This popular steamed egg dish can be made at home. The eggs are incredibly fluffy and light!

  • 1 cup chicken stock
  • 3 large eggs
  • 3/4 tsp fish sauce Red Boat brand recommended
  • 1 scallion thinly sliced

  1. Place stone bowl onto stove and bring to medium high heat.
  2. Once bowl is heated, add in the chicken stock and bring to a simmer. You want it to be bubbling, but maintain it as a gentle boil.
  3. While waiting for the stock to simmer, add eggs and fish sauce to a small bowl and whisk. You want to beat and make the mixture as smooth as possible.
  4. Working quickly, pour eggs into the simmering stock. Use a whisk to stir a few times so that the stock mixes with the eggs. When the two are evenly blended, reduce heat to low-medium and cover with lid. Let eggs steam for about 5 minutes or until eggs are cooked.
  5. Garnish with scallions. Serve immediately.
  • Slightly adapted from Asian at Home.
  • This dish uses a stone bowl called Ttukbaegi. You can easily find this at Korean grocery stores like H Mart and Zion Market in various sizes. I purchased mine at Zion Market. I also found a similar one on Amazon,* but if you buy this one keep in mind it has no lid so you will have to find another lid to use. Or you can buy one of the bigger sizes which has a lid.
  • For this recipe, I used one of the smaller sized bowls available, which can hold approximately 18 oz of liquid and is about 5 inches wide. You can always use a bigger bowl, but your egg will not rise as high.
  • The eggs will initially be very puffy and then will sink down once it is removed from the stove. This is completely normal.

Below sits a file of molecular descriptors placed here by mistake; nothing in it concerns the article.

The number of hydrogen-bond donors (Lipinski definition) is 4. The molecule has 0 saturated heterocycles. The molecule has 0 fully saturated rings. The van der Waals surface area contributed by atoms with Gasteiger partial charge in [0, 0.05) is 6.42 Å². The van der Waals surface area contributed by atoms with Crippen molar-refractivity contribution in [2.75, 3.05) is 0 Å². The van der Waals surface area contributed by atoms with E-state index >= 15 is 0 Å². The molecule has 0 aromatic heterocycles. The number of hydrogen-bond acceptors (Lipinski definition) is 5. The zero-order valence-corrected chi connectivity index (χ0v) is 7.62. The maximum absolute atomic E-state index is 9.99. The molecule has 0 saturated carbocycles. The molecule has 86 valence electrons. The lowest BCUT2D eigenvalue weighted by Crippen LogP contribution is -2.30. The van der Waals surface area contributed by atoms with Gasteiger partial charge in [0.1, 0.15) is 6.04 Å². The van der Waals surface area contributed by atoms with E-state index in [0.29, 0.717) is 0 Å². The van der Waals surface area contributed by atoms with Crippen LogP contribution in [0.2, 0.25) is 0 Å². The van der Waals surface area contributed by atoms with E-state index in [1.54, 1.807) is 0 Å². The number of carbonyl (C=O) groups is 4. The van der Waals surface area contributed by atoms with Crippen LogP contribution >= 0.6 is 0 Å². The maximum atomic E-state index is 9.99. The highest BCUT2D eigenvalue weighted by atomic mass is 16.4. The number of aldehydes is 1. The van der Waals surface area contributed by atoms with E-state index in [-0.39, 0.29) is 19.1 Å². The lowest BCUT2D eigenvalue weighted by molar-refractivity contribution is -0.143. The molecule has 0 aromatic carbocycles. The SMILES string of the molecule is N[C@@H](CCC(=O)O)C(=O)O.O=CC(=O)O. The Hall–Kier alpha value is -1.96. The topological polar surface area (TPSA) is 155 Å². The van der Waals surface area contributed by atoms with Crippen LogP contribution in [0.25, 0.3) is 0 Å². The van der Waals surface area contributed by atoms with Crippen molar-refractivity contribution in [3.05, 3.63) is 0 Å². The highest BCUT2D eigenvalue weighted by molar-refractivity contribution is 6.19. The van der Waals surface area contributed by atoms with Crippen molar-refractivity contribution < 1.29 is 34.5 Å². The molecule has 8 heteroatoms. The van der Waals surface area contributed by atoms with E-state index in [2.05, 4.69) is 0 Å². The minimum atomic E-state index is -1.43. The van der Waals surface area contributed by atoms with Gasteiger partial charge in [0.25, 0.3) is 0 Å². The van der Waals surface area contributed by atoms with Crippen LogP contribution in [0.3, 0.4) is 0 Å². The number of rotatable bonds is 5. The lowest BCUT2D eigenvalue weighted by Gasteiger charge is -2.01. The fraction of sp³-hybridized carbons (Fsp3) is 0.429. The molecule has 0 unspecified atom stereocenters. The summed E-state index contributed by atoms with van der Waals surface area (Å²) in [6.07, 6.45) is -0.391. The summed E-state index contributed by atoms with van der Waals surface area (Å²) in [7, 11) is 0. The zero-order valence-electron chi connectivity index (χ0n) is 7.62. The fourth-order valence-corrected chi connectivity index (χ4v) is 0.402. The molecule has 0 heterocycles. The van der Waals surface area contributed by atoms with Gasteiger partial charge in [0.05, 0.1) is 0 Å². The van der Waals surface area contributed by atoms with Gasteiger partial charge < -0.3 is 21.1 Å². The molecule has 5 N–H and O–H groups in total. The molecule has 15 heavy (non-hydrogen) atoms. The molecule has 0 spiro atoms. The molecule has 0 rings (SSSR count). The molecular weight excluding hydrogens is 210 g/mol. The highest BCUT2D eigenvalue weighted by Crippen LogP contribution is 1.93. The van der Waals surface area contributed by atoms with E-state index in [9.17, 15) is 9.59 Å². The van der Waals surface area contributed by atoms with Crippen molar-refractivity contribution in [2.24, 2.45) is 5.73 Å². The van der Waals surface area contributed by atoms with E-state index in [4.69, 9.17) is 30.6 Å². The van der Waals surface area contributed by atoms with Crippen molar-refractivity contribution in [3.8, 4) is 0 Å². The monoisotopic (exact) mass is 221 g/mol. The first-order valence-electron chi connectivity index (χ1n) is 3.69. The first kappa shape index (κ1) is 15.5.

• For the fish sauce, I highly recommend Red Boat brand.* I've tried many different fish sauce brands and many of them are overly salty and missing the briny flavors that makes fish sauce so unique.
  • I used chicken stock that has already been salted. If you are using unsalted or low sodium stock, you may want to add salt to the eggs when you are whisking them.
  • It is important to let the stock heat up separately before adding the whisked eggs. The egg needs to be added in last, otherwise the edges of the eggs touching the stone pot will overcook before the center of the egg is cooked. 
  • I own this Korean spoons and chopsticks set* which I often use when serving Korean food. The spoon in the photo is from this set.
  • *Some of the product links contained in this post are affiliate links. Much like referral codes, this means I earn a small commission if you purchase a product I referred (at no extra charge to you).
Original recipes from kirbiecravings.com

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